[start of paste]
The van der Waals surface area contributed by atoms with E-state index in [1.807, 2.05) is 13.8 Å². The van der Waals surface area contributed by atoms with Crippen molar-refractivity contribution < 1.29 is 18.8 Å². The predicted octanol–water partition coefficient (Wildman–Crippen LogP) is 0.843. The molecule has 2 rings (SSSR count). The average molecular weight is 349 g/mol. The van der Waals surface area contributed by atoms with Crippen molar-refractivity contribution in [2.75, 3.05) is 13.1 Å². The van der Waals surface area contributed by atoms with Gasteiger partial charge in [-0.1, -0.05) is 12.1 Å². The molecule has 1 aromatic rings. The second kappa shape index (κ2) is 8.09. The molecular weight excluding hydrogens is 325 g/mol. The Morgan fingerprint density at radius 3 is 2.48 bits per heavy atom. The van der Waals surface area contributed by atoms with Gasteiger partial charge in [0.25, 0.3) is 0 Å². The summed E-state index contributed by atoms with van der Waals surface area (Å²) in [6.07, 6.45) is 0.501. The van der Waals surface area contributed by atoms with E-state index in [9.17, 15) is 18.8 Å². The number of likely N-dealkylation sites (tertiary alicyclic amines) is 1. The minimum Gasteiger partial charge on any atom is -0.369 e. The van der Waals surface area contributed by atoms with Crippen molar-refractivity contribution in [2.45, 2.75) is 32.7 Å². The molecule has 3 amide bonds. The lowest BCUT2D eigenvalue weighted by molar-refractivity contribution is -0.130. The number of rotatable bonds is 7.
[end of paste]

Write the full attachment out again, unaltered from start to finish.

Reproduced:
The van der Waals surface area contributed by atoms with E-state index in [1.807, 2.05) is 13.8 Å². The van der Waals surface area contributed by atoms with Crippen molar-refractivity contribution < 1.29 is 18.8 Å². The predicted octanol–water partition coefficient (Wildman–Crippen LogP) is 0.843. The molecule has 2 rings (SSSR count). The average molecular weight is 349 g/mol. The van der Waals surface area contributed by atoms with Crippen molar-refractivity contribution in [2.75, 3.05) is 13.1 Å². The van der Waals surface area contributed by atoms with Gasteiger partial charge in [-0.1, -0.05) is 12.1 Å². The molecule has 1 aromatic rings. The second kappa shape index (κ2) is 8.09. The molecular weight excluding hydrogens is 325 g/mol. The Morgan fingerprint density at radius 3 is 2.48 bits per heavy atom. The van der Waals surface area contributed by atoms with Gasteiger partial charge in [0.25, 0.3) is 0 Å². The summed E-state index contributed by atoms with van der Waals surface area (Å²) in [6.07, 6.45) is 0.501. The van der Waals surface area contributed by atoms with E-state index in [9.17, 15) is 18.8 Å². The number of likely N-dealkylation sites (tertiary alicyclic amines) is 1. The minimum Gasteiger partial charge on any atom is -0.369 e. The van der Waals surface area contributed by atoms with Crippen molar-refractivity contribution in [2.45, 2.75) is 32.7 Å². The molecule has 3 amide bonds. The lowest BCUT2D eigenvalue weighted by molar-refractivity contribution is -0.130. The number of rotatable bonds is 7.